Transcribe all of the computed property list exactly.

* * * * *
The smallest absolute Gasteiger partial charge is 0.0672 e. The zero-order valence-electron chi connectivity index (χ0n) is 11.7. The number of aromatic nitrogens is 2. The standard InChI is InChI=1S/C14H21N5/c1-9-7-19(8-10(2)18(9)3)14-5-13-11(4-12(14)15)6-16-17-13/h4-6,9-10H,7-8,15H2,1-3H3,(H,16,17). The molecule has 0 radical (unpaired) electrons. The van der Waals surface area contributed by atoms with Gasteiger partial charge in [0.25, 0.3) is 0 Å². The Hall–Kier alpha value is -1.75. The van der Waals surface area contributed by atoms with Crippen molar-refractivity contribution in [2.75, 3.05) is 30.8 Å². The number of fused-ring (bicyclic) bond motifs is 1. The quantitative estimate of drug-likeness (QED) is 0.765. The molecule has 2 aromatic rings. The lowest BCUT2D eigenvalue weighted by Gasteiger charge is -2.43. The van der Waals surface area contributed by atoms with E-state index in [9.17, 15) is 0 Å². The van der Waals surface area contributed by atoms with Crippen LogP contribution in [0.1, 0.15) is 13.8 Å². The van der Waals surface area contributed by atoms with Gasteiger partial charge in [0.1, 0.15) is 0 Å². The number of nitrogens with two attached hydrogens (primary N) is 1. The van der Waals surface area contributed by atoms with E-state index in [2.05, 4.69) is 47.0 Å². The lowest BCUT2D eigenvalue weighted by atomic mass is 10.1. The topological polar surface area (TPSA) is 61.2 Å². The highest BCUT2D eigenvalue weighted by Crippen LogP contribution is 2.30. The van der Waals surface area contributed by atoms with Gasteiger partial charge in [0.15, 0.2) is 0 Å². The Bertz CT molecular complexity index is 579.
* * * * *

The smallest absolute Gasteiger partial charge is 0.0672 e. The zero-order valence-electron chi connectivity index (χ0n) is 11.7. The number of aromatic nitrogens is 2. The standard InChI is InChI=1S/C14H21N5/c1-9-7-19(8-10(2)18(9)3)14-5-13-11(4-12(14)15)6-16-17-13/h4-6,9-10H,7-8,15H2,1-3H3,(H,16,17). The molecule has 0 radical (unpaired) electrons. The van der Waals surface area contributed by atoms with Gasteiger partial charge in [0.25, 0.3) is 0 Å². The Hall–Kier alpha value is -1.75. The van der Waals surface area contributed by atoms with Crippen molar-refractivity contribution in [2.75, 3.05) is 30.8 Å². The number of fused-ring (bicyclic) bond motifs is 1. The quantitative estimate of drug-likeness (QED) is 0.765. The molecule has 2 aromatic rings. The lowest BCUT2D eigenvalue weighted by Gasteiger charge is -2.43. The van der Waals surface area contributed by atoms with E-state index in [9.17, 15) is 0 Å². The van der Waals surface area contributed by atoms with Crippen LogP contribution in [0.1, 0.15) is 13.8 Å². The van der Waals surface area contributed by atoms with Gasteiger partial charge in [0.1, 0.15) is 0 Å². The number of nitrogens with two attached hydrogens (primary N) is 1. The van der Waals surface area contributed by atoms with E-state index in [2.05, 4.69) is 47.0 Å². The lowest BCUT2D eigenvalue weighted by atomic mass is 10.1. The topological polar surface area (TPSA) is 61.2 Å². The highest BCUT2D eigenvalue weighted by Crippen LogP contribution is 2.30. The van der Waals surface area contributed by atoms with Gasteiger partial charge in [0.15, 0.2) is 0 Å². The Bertz CT molecular complexity index is 579.